The Landmarks Preservation Commission (LPC) will again review proposals to construct a 20,000-square-foot private residence at 11 Hubert Street in Manhattan’s TriBeCa West Historic District. Designed by E. Cobb Architects, this iteration of proposals includes updates to the structure’s glass facade, ground-floor privacy paneling, and cornice materials.
11 Hubert Street
E. Cobb Architects has again presented proposals to the Landmarks Preservation Commission for a hulking private residence at 11 Hubert Street in the Tribeca West Historic District. The design team was commissioned by an unnamed private client to design a five-story single-family structure on the corner of Hubert and Collister Streets.
E Cobb Architects has presented updated designs for a sprawling private residence at 11 Hubert Street in the Tribeca West Historic District to the city’s Landmarks Preservation Commission for approval. The private client commissioned the firm to reimagine designs originally completed by architects Maya Lin and William Bialosky.
A five-story, single-family mega-mansion project at 11 Hubert Street, in TriBeCa, technically an expansion and redevelopment of an existing three-story mixed-use structure, has received approval from the Landmarks Preservation Commission, Curbed NY reported. The project’s design, which has seen minor changes since a previous proposal from January, is the work of Maya Lin Studio and Bialosky + Partners Architects. The latest filings with the Buildings Department detail a 55,080-square-foot mansion fit with five bedrooms, a private pool in the cellar, a landscaped courtyard, and a 5,000-square-foot fitness center. The family behind the project has not yet been disclosed, nor has a construction timeline. The site sits within the TriBeCa West Historic District, which is why approval from the LPC was required.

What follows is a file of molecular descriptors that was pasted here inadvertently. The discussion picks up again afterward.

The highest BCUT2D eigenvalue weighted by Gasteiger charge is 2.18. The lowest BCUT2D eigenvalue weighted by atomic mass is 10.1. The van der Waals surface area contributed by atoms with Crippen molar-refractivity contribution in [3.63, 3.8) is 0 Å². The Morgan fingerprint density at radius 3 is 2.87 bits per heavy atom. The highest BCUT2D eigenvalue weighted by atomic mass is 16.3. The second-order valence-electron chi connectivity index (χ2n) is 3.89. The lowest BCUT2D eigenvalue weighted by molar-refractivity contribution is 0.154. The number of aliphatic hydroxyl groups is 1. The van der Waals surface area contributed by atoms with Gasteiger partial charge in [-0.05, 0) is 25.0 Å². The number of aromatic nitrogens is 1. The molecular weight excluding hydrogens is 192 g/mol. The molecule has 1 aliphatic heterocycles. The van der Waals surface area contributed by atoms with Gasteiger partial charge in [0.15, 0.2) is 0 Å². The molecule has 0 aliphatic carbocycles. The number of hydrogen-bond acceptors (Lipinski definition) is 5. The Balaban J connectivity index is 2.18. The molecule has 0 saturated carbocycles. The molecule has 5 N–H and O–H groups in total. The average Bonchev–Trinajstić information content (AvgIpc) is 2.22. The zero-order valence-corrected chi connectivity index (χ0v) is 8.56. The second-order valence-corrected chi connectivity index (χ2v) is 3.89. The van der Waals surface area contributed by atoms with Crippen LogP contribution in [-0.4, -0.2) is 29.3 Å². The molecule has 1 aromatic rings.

Maya Lin Studio and Bialosky + Partners Architects are designing a five-story, 20,000 square-foot mansion at 11 Hubert Street, in TriBeCa, TribecaTrib reports. The building would be clad in metal, glass, and limestone, and features five bedrooms with typical residential accessories, a landscaped courtyard, and a 5,000 square-foot fitness center. The family for which the home would be built remains anonymous, but $15 to $16 million would be spent to develop the property. The site is located within the North Tribeca Historic District, so the Landmarks Preservation Commission would have to approve the plans. The existing three-story mixed-use structure would not be demolished, rather expanded and built upon.